A day in the life of Cyber Security Specialist Dustin Erhardt
There are hackers among us. And one is a lot closer than you would ever guess.
Dustin Erhardt is a Certified Ethical Hacker, just one of the many certifications he earned to help him be more effective at his job as a cyber security specialist III at Basin Electric. “It helped me learn how to be on the offensive side of security by learning what hackers do,” he says. “Businesses are always on the defensive side, and this class helped me better understand what the bad guys do and how they do it. It was really interesting, but scary.”
Erhardt says the odds are in favor of those “bad guys” because security professionals have to find all the holes a hacker could use to get into the system, but the hacker just needs to find one hole. “We need to learn what to look for and help all the users know what to look for to avoid being hacked.”
With more than 2,300 employees at Basin Electric’s facilities and countless cyber criminals attempting to weasel their way into the network, it takes a team of 16 to keep Basin Electric and its valuable data secure.
“A lot of people want our data or access into our systems, whether it’s to obtain user data, credit card information for financial gain, or just to encrypt our files to be destructive,” Erhardt says. “They are constantly finding clever new ways to get around the roadblocks we put in place. We can install all kinds of security controls, but all it could take to circumvent everything we’ve done is for one user to click a link or open an attachment that shouldn’t be opened.”
Because security is everybody’s responsibility, Basin Electric’s Information Services and Telecommunications (IS&T) team has been focusing on keeping employees aware of potential threats, educating them about what to look for when they receive suspicious emails, and letting them know of the detrimental effects these things could have on the co-op if they’re opened.
Basin Electric has been hit pretty hard with its fair share of email and social engineering schemes. In the past six months, five significant events involved ransomware, a type of malware that can be covertly installed on a computer without a user’s knowledge or intention, encrypting files and demanding the user pay a ransom in order to get the key to restore the infected files. IS&T also sees daily occurrences of other types of malware.
Fortunately, because of successful backups, a cross-sectional team within IS&T has been able to restore the sometimes thousands of files without having to pay a ransom, “which could have been a significant amount of money,” Erhardt says, “our members’ money.”
Erhardt says the most challenging part of his job is finding a balance between security, usability, cost, and risk. “You can make a business super secure, but it would likely be hard for employees to use and probably be cost prohibitive. We need to have the best balance for our business and, ultimately, our members,” he says.
When asked about a typical day, Erhardt says there is no such thing when working in the cyber security field. “Some days it’s attending meetings, others it’s collecting data and evidence for audits, performing security audits, attending security training, or educating users. Every day is completely different – and that’s what I love most about my job,” he says.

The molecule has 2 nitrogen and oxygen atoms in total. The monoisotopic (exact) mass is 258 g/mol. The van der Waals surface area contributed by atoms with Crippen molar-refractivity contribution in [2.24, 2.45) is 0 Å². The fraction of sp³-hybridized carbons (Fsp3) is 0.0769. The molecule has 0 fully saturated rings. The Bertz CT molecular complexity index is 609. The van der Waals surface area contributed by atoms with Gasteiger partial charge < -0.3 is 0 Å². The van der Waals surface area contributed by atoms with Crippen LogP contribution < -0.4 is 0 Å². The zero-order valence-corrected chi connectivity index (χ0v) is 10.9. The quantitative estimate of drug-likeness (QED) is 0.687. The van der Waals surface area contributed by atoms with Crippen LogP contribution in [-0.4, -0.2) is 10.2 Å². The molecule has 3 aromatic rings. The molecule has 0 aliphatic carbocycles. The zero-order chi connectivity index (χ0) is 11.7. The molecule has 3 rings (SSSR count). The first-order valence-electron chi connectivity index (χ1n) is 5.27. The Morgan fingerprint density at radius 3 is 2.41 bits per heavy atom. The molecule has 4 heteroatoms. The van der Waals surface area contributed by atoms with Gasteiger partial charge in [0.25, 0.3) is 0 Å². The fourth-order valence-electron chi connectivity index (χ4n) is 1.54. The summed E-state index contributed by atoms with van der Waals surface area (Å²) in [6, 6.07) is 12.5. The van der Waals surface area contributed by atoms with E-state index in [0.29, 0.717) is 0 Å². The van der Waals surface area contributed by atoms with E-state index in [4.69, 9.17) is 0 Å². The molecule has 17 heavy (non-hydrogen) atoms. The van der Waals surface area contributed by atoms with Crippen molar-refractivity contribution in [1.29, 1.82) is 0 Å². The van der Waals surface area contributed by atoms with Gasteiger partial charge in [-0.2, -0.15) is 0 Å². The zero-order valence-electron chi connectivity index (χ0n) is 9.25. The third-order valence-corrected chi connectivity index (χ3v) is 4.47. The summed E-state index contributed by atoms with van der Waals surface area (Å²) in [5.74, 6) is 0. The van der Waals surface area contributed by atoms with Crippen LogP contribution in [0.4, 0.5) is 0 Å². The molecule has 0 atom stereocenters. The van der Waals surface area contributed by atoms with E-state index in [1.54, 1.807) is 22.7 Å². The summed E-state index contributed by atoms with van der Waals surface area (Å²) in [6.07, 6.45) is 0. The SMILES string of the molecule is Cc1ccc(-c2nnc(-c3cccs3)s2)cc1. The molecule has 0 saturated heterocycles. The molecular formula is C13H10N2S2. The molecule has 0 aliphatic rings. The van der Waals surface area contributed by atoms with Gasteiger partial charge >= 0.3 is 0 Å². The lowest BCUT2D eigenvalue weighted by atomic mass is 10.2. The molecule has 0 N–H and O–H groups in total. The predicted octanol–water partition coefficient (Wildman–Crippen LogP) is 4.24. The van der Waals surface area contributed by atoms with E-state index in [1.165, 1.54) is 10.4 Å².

Like technology, security is ever changing. Erhardt has been with Basin Electric for 11 years – almost consistently since college, working first as an information technology intern, then finding his true passion when he was hired as a security technician after graduating from college. He says back then, the focus was almost solely on building perimeter security, because computers were kept inside the facilities. “Today, with the advent of smart phones, apps that contain personal data, mobile computers, tablets, and cloud storage, the scope is so much broader,” he says. “It’s a never-ending challenge. You can’t get comfortable. You have to constantly keep learning."
Erhardt says cyber criminals don’t always need to do anything illegal or intrusive to get the information they need to tap into your home or office computer, bank account, online shopping account, or other private or secure site. The information they need is often highly accessible if they know where to look.
“There is so much information available online, and so much of it is public, making security a major challenge,” Erhardt says.
He says most online passwords require security questions in case users forget their passwords, but the answers to these questions can often be found by doing a little detective work. One of the most common password retrieval questions is, “What is your mother’s maiden name?” That information can often be found by searching obituaries, where close and extended family members are listed … with maiden names in parentheses. Another popular security question is, “What is your pet’s name?” An easy way to find that is to do a simple Facebook search. Almost all proud pet owners post the occasional picture or anecdote about their furry friends.
Businesses are not immune to cyber stalking, either. Hackers who want to get into a company’s network can search job postings, which list the programs the company is looking for experience in. Publications, documents, and presentations shared outside the business’ walls share a variety of information about the company, as well.
While it’s unnerving to realize how readily available this information is, it is also empowering. Knowing these tricks can help you step up your security defenses. Simple strategies such as creating more secure passwords, being cautious about what you click on, and limiting what you share online will make it harder for would-be criminals to make you or your business a victim.